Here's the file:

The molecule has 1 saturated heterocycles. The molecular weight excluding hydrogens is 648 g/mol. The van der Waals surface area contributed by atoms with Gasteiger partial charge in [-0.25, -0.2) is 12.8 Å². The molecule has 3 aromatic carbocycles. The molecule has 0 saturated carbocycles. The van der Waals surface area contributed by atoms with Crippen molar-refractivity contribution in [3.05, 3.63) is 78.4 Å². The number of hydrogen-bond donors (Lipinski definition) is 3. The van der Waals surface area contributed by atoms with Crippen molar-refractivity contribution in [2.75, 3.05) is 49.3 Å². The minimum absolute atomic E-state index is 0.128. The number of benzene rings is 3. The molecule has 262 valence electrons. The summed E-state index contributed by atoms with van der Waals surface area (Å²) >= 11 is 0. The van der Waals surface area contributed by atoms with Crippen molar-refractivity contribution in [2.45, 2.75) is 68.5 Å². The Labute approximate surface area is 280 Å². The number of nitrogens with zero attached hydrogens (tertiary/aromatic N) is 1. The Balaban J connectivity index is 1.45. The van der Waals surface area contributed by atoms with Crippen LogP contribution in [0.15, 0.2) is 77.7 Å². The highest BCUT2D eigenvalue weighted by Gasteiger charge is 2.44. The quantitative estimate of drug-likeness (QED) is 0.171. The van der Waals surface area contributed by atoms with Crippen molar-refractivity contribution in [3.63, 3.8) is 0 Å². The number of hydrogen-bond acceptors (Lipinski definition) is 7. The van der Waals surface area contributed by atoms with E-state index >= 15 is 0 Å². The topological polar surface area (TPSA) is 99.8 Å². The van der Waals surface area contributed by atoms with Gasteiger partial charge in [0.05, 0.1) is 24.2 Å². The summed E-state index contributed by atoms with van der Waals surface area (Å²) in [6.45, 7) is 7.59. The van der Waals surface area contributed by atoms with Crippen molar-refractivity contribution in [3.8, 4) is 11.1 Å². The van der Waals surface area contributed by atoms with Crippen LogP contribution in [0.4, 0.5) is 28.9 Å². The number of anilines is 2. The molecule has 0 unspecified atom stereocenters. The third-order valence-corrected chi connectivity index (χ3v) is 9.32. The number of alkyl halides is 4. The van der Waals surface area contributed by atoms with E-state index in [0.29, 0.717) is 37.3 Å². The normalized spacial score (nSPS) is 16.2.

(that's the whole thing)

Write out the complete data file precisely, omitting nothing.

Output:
The molecule has 1 saturated heterocycles. The molecular weight excluding hydrogens is 648 g/mol. The van der Waals surface area contributed by atoms with Gasteiger partial charge in [-0.25, -0.2) is 12.8 Å². The molecule has 3 aromatic carbocycles. The molecule has 0 saturated carbocycles. The van der Waals surface area contributed by atoms with Crippen molar-refractivity contribution in [3.05, 3.63) is 78.4 Å². The number of hydrogen-bond donors (Lipinski definition) is 3. The van der Waals surface area contributed by atoms with Crippen molar-refractivity contribution in [2.75, 3.05) is 49.3 Å². The minimum absolute atomic E-state index is 0.128. The number of benzene rings is 3. The molecule has 262 valence electrons. The summed E-state index contributed by atoms with van der Waals surface area (Å²) >= 11 is 0. The van der Waals surface area contributed by atoms with Crippen molar-refractivity contribution in [2.45, 2.75) is 68.5 Å². The Labute approximate surface area is 280 Å². The number of nitrogens with zero attached hydrogens (tertiary/aromatic N) is 1. The Balaban J connectivity index is 1.45. The van der Waals surface area contributed by atoms with Crippen LogP contribution in [0.15, 0.2) is 77.7 Å². The highest BCUT2D eigenvalue weighted by Gasteiger charge is 2.44. The quantitative estimate of drug-likeness (QED) is 0.171. The van der Waals surface area contributed by atoms with Crippen molar-refractivity contribution in [3.63, 3.8) is 0 Å². The number of hydrogen-bond acceptors (Lipinski definition) is 7. The van der Waals surface area contributed by atoms with E-state index >= 15 is 0 Å². The topological polar surface area (TPSA) is 99.8 Å². The van der Waals surface area contributed by atoms with Gasteiger partial charge in [0.05, 0.1) is 24.2 Å². The summed E-state index contributed by atoms with van der Waals surface area (Å²) in [6.45, 7) is 7.59. The van der Waals surface area contributed by atoms with Crippen molar-refractivity contribution in [3.8, 4) is 11.1 Å². The van der Waals surface area contributed by atoms with Crippen LogP contribution in [0.4, 0.5) is 28.9 Å². The number of anilines is 2. The molecule has 0 unspecified atom stereocenters. The third-order valence-corrected chi connectivity index (χ3v) is 9.32. The number of alkyl halides is 4. The van der Waals surface area contributed by atoms with E-state index in [0.29, 0.717) is 37.3 Å². The normalized spacial score (nSPS) is 16.2.